10. Sandra February 24, 2021 at 7:52 am #

    Easy like Sunday morning?
    Her eyes were cold as ice?
    That dog don’t hunt…ok I’m done!
    Starting to head down a rabbit hole, beyond a point of no return. Ugh!!!
    Be blessed y’all!

  11. frank February 24, 2021 at 8:23 am #

    You make a tear run down my face.

  12. Marilyn A Turk February 24, 2021 at 9:09 am #

    My heart fell because your words did not fall on deaf ears. My mouth gaped and eyes widened when your message hit home, and a shiver ran down my spine as fear’s icy fingers threatened my resolve to write.
    But the question remains, “What about Bible verses? Are they not cliche? They are certainly not original.

    • Bob Hostetler February 24, 2021 at 10:06 am #

      Marilyn, you’re right…we’ve made many Bible verses into cliches and platitudes. Romans 8:28, for instance.

      [Please direct all brickbats to Marilyn A. Turk]

  13. Kathy S February 24, 2021 at 9:14 am #

    Overwrought similes are like fingernails on a blackboard!

    But a serious question: Are cliche similes/metaphors acceptable in dialogue? At risk of being labeled ‘unimaginative’, I’d rather stay true to my characters’ voices.

    In my experience, sharp similes and metaphors are rarely (if ever) used in everyday conversations.

    • Bob Hostetler February 24, 2021 at 10:05 am #

      Kathy, yes, cliches are forgivable–even sometimes good characterization–from the mouths of select characters.

  14. Angel Moore February 24, 2021 at 10:32 am #

    I can never say anything angelic. No character can sing like an angel, have an angelic face, or even be as kind as an angel. It just sounds pretentious.

  15. Paula Geister February 24, 2021 at 10:58 am #

    First let me say, Leif Enger is a master. His “Peace Like a River” was the first fiction work in which I highlighted, made margin notes, and made page references in the back like an index. In my opinion, the best line from that story is on page 294: “Fair is whatever God wants to do.”

    Me? I’d like to see in my own writing vivid metaphors and similes as numerous as fleas on a dog’s hind leg.

    Thanks always for your insights and helpful advice.

  16. Janice L. February 24, 2021 at 11:53 am #

    My heroine in a severely-cut gray suit: “If not for the small brooch sparkling on her lapel, she’d resemble a battleship. “

    • Kathy S February 24, 2021 at 12:12 pm #

      Janice, that is definitely evocative, without being overwrought!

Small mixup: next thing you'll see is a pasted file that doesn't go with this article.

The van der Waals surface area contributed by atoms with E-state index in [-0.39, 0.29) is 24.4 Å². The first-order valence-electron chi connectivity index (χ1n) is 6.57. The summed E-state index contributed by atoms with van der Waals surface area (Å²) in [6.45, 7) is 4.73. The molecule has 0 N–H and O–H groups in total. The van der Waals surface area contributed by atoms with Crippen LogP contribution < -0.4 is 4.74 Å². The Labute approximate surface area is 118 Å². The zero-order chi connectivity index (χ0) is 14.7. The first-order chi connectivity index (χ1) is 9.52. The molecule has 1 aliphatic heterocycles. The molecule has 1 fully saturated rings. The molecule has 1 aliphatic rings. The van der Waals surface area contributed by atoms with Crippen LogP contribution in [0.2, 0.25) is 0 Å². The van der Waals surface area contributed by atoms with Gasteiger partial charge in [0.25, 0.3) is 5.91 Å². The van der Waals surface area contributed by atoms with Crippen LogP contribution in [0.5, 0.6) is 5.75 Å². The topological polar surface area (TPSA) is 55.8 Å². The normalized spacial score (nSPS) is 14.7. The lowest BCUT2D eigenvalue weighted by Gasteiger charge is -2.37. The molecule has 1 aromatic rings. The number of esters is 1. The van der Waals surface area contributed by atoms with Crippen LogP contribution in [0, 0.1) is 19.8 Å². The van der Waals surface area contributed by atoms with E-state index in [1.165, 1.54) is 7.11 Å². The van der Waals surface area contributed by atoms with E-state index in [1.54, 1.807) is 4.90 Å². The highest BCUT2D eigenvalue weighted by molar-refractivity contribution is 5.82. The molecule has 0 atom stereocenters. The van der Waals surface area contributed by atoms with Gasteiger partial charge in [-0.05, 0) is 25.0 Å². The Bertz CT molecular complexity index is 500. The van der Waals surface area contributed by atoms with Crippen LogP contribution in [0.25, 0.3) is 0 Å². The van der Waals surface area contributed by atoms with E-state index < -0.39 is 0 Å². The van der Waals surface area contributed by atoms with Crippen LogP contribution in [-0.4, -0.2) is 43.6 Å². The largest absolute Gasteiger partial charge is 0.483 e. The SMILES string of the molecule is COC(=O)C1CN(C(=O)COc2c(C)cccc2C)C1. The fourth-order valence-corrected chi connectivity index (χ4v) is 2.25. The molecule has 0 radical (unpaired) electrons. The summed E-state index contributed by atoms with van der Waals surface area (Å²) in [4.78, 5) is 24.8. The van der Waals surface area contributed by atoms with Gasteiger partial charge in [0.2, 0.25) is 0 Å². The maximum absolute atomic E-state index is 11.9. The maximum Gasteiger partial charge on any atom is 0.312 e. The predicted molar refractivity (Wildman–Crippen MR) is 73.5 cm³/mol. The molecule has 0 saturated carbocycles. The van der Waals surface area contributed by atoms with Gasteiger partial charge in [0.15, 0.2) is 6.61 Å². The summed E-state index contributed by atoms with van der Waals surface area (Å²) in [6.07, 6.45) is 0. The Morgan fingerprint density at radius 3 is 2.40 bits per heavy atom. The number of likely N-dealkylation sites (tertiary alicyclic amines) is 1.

17. Kristen Joy Wilks February 24, 2021 at 12:19 pm #

    Sing like the teakettle that my husband forgot on the stove until it boiled dry and filled the house with the tart scent of blackening metal … again! But seriously, thank you for all these great examples of what not to do!

  18. Deena Adams February 24, 2021 at 1:00 pm #

    Thanks for great advice served up with humor. Your posts always make me smile like a Cheshire Cat.

  19. Steve Laube February 25, 2021 at 12:50 pm #

    Only time will tell if all that glitters is not gold. But I have this heart-stopping fear that scares me out of my wits. I woke up on the wrong side of the bed one day and hired Bob Hostetler.

    • Bob Not Hostetler February 25, 2021 at 1:01 pm #

      Aiyiyi, the boss speaks! I can’t believe he let everyone see his fragile mental state in this comment. Please, don’t nobody tell him I said that.

  20. Stephan March 2, 2021 at 2:46 am #

    An eye opener for sure!

  21. Hope Ann March 2, 2021 at 7:30 am #

    “He fell for her like his heart was a mob informant and she was the East River.”

    This made me laugh so much.

    I overuse both similes and metaphors in my writing. For my first draft I just go ahead and write them. The second or third draft, I go through, cut half of them, then make the rest as strong as possible.

  22. Jeannie Delahunt March 29, 2021 at 8:48 am #

    A little more clarity, please.

    So, is the message here to stir clear of all similes and metaphors, or just those commonly used?

    I thought, “…plain as a hymnal” and “…short and bright as a puffin” striking.

    Thank you, Jeannie

    • Bob Hostetler March 29, 2021 at 10:31 am #

      Jeannie, the message I tried to convey is that of the post’s title: “A cliche simile (or metaphor) is a bad simile (or metaphor).” We need not steer clear of ALL similes and metaphors, as a sharp one (like the Enger example) can enrich our writing.